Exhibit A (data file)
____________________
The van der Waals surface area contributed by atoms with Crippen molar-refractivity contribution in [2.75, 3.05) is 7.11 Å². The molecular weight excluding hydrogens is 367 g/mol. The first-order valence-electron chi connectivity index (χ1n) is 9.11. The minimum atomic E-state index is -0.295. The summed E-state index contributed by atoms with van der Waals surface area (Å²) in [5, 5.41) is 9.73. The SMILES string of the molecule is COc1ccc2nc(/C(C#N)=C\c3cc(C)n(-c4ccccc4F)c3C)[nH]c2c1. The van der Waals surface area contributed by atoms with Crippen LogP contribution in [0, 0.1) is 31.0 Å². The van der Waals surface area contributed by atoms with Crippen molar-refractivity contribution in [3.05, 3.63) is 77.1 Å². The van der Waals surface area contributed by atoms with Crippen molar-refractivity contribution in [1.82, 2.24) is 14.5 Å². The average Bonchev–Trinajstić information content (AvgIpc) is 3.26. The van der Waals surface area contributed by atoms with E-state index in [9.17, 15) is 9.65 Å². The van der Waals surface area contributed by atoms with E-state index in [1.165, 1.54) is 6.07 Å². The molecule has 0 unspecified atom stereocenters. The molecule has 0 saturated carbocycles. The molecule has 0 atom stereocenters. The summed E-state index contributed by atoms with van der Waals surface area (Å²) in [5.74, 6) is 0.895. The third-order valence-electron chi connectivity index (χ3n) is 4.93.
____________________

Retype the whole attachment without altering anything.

The van der Waals surface area contributed by atoms with Crippen molar-refractivity contribution in [2.75, 3.05) is 7.11 Å². The molecular weight excluding hydrogens is 367 g/mol. The first-order valence-electron chi connectivity index (χ1n) is 9.11. The minimum atomic E-state index is -0.295. The summed E-state index contributed by atoms with van der Waals surface area (Å²) in [5, 5.41) is 9.73. The SMILES string of the molecule is COc1ccc2nc(/C(C#N)=C\c3cc(C)n(-c4ccccc4F)c3C)[nH]c2c1. The van der Waals surface area contributed by atoms with Crippen LogP contribution in [0, 0.1) is 31.0 Å². The van der Waals surface area contributed by atoms with Crippen molar-refractivity contribution in [3.05, 3.63) is 77.1 Å². The van der Waals surface area contributed by atoms with Crippen molar-refractivity contribution in [1.82, 2.24) is 14.5 Å². The average Bonchev–Trinajstić information content (AvgIpc) is 3.26. The van der Waals surface area contributed by atoms with E-state index in [9.17, 15) is 9.65 Å². The van der Waals surface area contributed by atoms with E-state index in [1.165, 1.54) is 6.07 Å². The molecule has 0 unspecified atom stereocenters. The molecule has 0 saturated carbocycles. The molecule has 0 atom stereocenters. The summed E-state index contributed by atoms with van der Waals surface area (Å²) in [5.74, 6) is 0.895. The third-order valence-electron chi connectivity index (χ3n) is 4.93.